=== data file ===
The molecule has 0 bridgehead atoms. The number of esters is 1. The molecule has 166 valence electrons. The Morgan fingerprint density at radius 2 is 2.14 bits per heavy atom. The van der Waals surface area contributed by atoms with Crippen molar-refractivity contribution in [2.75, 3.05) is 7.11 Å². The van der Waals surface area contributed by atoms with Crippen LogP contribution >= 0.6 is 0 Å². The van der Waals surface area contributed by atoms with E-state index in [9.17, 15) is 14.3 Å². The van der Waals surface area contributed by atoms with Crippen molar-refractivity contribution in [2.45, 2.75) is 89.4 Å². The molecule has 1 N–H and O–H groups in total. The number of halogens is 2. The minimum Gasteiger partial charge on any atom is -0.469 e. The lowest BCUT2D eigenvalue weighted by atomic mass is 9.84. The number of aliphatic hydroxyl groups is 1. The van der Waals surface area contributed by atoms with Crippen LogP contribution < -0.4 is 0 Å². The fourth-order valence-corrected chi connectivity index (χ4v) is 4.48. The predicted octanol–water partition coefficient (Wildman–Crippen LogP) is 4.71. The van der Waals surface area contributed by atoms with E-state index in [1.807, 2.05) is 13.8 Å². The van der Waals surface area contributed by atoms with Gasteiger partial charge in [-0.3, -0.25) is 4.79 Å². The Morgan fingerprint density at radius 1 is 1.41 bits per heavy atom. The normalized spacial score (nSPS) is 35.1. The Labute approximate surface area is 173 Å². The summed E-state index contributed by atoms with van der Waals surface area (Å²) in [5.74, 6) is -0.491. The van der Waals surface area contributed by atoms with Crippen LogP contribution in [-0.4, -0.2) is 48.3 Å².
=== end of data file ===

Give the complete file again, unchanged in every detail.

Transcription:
The molecule has 0 bridgehead atoms. The number of esters is 1. The molecule has 166 valence electrons. The Morgan fingerprint density at radius 2 is 2.14 bits per heavy atom. The van der Waals surface area contributed by atoms with Crippen molar-refractivity contribution in [2.75, 3.05) is 7.11 Å². The van der Waals surface area contributed by atoms with Crippen LogP contribution >= 0.6 is 0 Å². The van der Waals surface area contributed by atoms with E-state index in [9.17, 15) is 14.3 Å². The van der Waals surface area contributed by atoms with Crippen molar-refractivity contribution in [2.45, 2.75) is 89.4 Å². The molecule has 1 N–H and O–H groups in total. The number of halogens is 2. The minimum Gasteiger partial charge on any atom is -0.469 e. The lowest BCUT2D eigenvalue weighted by atomic mass is 9.84. The number of aliphatic hydroxyl groups is 1. The van der Waals surface area contributed by atoms with Crippen LogP contribution < -0.4 is 0 Å². The fourth-order valence-corrected chi connectivity index (χ4v) is 4.48. The predicted octanol–water partition coefficient (Wildman–Crippen LogP) is 4.71. The van der Waals surface area contributed by atoms with E-state index in [1.807, 2.05) is 13.8 Å². The van der Waals surface area contributed by atoms with Gasteiger partial charge in [-0.3, -0.25) is 4.79 Å². The Morgan fingerprint density at radius 1 is 1.41 bits per heavy atom. The normalized spacial score (nSPS) is 35.1. The Labute approximate surface area is 173 Å². The summed E-state index contributed by atoms with van der Waals surface area (Å²) in [5.74, 6) is -0.491. The van der Waals surface area contributed by atoms with Crippen LogP contribution in [-0.4, -0.2) is 48.3 Å².